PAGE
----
At the start of Chinese New Year 2024, Chris Metcalfe, chief investment officer at UK asset manager IBOSS, part of wealth manager Kingswood Group, outlines its portfolio allocation to China as well as the opportunities and risks he sees for investors there.
As we enter the Year of the Dragon, specifically the Wood Dragon, Chris Metcalfe at IBOSS has highlighted this week how Chinese equity markets lagged global peers in 2023 and have had a difficult start to 2024. He has reduced Chinese holdings over the past 12 months, while gaining exposure into wider Asian and emerging market funds.
Tradition says that during the year of the Dragon, "you might need to brace yourself for various challenges and make more effort to achieve your goals," which could turn out to be accurate.
Metcalfe drew attention to how anticipation for a sustained recovery in China after removing pandemic-related restrictions proved short-lived, as pent-up demand could not offset property sector worries and softer consumer sentiment.
“Property stocks continue to act as a lead weight on investor sentiment, despite various measures to help boost the liquidity available to property developers. These moves should help ease the lingering cash crunch for Chinese developers who have been at the receiving end of Beijing's crackdown aimed at addressing the sector's bloated debt levels,” Metcalfe said in a note.
“Reserve ratio requirements (RRR) for banks have also been cut by 50 basis points from 5 February, providing 1 trillion Chinese renminbi ($0.14 trillion) in long-term capital. The People's Bank of China (PBOC) said there is room for further easing of the monetary policy, but markets now react more to action than words. The market sell-off is attractive, leaving stocks trading below longer-term average levels,” Metcalfe said.
Many multi-asset managers acknowledge that the Chinese equity market looks cheap, but opinions vary wildly regarding whether buy signals are flashing green for China.
Un-investable Chinese economy?
Given the actions of the communist government in the last few years, it is considered unreliable. Some American politicians have referred to it as un-investable, but much of the rhetoric is to score points with their electorate. Metcalfe cautions against writing China off, however, saying that the communist leadership know they must manage a thriving economy if they are going to retain the support of the Chinese people.
“It is widely considered that globalisation peaked somewhere around the start of the pandemic and, until then, countries and businesses were running 'just in time' supply chains. The pandemic brought home to companies just how fragile this working method was,” he said. Reshoring, sometimes called friendshoring, is now a strategy many companies have adopted, meaning they are looking to partner with companies in countries they consider more reliable. For the US market, for instance, this would mean a preference for countries such as Mexico or even Vietnam over China.
As we retreat from peak globalisation and enter a new era, Metcalfe thinks there will be many more examples of governments and companies engaging with new partners to strengthen their supply chains. “This will produce different winners and losers, but for now, it looks like China will likely continue losing out in some markets,” he said.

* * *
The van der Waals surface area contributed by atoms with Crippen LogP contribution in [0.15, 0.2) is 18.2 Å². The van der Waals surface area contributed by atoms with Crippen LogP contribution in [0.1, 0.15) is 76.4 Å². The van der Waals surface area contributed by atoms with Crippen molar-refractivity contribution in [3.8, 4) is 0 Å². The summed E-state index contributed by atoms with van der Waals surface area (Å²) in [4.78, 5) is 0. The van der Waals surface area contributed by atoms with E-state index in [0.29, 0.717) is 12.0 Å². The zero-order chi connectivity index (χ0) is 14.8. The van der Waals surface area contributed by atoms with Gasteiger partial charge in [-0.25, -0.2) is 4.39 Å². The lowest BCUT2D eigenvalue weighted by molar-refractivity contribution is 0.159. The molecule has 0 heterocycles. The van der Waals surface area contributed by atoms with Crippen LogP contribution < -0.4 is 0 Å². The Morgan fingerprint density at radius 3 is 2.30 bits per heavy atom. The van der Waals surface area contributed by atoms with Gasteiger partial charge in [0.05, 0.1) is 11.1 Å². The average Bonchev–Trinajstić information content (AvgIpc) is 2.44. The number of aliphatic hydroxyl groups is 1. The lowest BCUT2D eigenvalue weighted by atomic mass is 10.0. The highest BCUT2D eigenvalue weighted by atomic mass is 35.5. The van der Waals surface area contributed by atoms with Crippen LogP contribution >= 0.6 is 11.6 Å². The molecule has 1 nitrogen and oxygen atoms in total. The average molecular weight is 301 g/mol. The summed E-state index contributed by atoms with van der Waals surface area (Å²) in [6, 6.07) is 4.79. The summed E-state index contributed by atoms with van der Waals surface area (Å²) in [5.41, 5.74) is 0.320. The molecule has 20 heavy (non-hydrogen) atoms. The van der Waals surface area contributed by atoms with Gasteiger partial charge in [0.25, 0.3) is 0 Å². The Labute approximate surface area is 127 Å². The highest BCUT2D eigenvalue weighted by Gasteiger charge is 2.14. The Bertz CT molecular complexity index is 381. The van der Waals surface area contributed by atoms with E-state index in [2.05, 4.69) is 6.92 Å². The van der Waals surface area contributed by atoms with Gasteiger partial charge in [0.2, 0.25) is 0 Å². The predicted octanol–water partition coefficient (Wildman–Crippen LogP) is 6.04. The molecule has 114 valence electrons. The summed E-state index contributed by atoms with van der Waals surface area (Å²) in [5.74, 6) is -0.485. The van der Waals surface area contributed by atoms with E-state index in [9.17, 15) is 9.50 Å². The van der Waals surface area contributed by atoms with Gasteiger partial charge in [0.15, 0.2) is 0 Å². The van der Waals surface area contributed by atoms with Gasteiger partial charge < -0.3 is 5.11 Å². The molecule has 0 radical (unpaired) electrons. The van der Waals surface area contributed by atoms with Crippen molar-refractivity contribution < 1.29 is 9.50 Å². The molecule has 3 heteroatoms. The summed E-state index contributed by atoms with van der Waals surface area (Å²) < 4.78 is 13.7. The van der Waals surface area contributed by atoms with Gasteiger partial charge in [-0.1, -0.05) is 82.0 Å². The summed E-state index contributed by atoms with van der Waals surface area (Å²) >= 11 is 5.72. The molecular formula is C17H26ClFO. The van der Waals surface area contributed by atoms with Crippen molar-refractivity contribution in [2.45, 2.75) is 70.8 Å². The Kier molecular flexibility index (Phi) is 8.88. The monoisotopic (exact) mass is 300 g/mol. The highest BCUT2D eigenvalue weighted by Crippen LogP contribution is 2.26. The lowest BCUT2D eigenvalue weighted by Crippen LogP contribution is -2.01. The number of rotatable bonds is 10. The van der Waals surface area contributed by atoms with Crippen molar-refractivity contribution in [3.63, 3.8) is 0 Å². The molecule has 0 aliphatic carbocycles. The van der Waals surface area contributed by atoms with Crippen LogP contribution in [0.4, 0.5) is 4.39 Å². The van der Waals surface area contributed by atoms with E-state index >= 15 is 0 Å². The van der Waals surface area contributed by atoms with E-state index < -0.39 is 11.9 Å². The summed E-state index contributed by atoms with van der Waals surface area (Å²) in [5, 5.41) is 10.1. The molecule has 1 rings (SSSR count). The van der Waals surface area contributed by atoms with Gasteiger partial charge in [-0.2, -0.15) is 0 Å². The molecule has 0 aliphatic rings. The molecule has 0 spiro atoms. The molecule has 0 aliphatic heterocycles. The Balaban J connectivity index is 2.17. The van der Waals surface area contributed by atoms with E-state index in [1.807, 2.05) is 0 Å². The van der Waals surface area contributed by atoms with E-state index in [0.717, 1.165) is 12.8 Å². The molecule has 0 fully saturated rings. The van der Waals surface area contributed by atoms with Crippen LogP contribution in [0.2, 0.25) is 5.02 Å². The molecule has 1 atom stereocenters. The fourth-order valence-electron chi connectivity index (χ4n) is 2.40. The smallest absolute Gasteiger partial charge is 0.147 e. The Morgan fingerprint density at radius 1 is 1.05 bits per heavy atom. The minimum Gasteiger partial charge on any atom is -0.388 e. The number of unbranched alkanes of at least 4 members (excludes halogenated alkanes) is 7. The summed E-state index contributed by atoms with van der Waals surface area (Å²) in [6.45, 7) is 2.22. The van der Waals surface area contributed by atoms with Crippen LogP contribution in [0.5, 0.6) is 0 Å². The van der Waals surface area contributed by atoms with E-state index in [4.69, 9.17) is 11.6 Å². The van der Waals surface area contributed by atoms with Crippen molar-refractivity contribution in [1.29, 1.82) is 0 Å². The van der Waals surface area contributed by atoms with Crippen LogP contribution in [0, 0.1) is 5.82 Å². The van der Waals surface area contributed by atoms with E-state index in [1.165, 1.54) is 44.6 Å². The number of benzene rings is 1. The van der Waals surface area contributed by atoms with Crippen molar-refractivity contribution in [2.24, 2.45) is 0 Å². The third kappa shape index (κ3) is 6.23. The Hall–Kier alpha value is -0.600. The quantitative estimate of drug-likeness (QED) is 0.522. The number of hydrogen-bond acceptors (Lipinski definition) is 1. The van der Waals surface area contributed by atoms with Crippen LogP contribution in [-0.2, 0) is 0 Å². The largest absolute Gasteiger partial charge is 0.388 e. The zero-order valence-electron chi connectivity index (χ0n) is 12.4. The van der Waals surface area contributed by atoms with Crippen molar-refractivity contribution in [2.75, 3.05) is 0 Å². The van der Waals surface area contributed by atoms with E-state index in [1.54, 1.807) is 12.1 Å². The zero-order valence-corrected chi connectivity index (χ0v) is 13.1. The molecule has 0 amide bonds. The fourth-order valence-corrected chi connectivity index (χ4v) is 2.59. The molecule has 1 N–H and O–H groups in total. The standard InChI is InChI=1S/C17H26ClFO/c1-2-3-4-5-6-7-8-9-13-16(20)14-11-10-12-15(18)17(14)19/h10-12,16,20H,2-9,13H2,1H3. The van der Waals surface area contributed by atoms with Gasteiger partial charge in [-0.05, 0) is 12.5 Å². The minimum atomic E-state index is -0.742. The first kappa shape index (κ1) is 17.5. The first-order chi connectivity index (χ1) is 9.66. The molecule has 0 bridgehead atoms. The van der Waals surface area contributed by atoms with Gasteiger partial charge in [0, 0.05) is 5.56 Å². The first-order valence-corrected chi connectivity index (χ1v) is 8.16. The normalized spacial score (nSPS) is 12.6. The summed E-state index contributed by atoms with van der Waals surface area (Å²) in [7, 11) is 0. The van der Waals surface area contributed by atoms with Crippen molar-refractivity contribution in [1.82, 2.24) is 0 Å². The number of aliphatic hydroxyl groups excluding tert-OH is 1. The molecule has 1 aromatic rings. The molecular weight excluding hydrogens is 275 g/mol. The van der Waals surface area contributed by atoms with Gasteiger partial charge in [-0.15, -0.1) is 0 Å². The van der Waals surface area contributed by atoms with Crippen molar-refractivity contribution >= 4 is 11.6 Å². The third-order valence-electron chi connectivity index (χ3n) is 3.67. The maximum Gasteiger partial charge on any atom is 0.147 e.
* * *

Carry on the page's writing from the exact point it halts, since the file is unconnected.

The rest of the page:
However, gross domestic product (GDP) in China grew 1 per cent in the fourth quarter of 2023 reaching 5.2 per cent from a year earlier. Over 2023, growth was also 5.2 per cent, above the government's 5 per cent target, which was expected to be missed only a few months ago. China is still the second biggest global economy, and while it has several complex economic issues, Metcalfe thinks it is undoubtedly not un-investable on purely economic grounds.
“Unfortunately, China finds its relative invisibility diametrically opposed to India,” he added. “Whilst world leaders are queuing up to sign high-profile deals with India and are happy to take the photo opportunity with Prime Minister Modi, nobody in the West wants to be associated with deals with China,” he continued.
There have also been ongoing rumblings of a potential Chinese invasion of Taiwan, and many column inches have been written on how this may have an even more significant negative impact on the country's relationship with the US, as well as the world at large.
Metcalfe highlighted how the market reaction to the Taiwan elections has been muted. If it weren't for the actual conflicts that have broken out in the last couple of years, a potential Chinese invasion would be grabbing more headlines. The situation will simmer indefinitely, but Metcalfe said China may need to consider another way to peacefully coexist with its neighbour, after military and economic coercion failed.
IBOSS portfolio positioning
Despite remaining reasonably positive for Chinese equities as a whole, Metcalfe has cut the firm’s explicit Chinese holdings over the last 12 months in favour of gaining exposure via Pan Asian and emerging market funds. He decided to make these moves because he thinks agility could be a key attribute in navigating the tricky waters that are investing in China.
See more commentary about China’s outlook and investment opportunities here.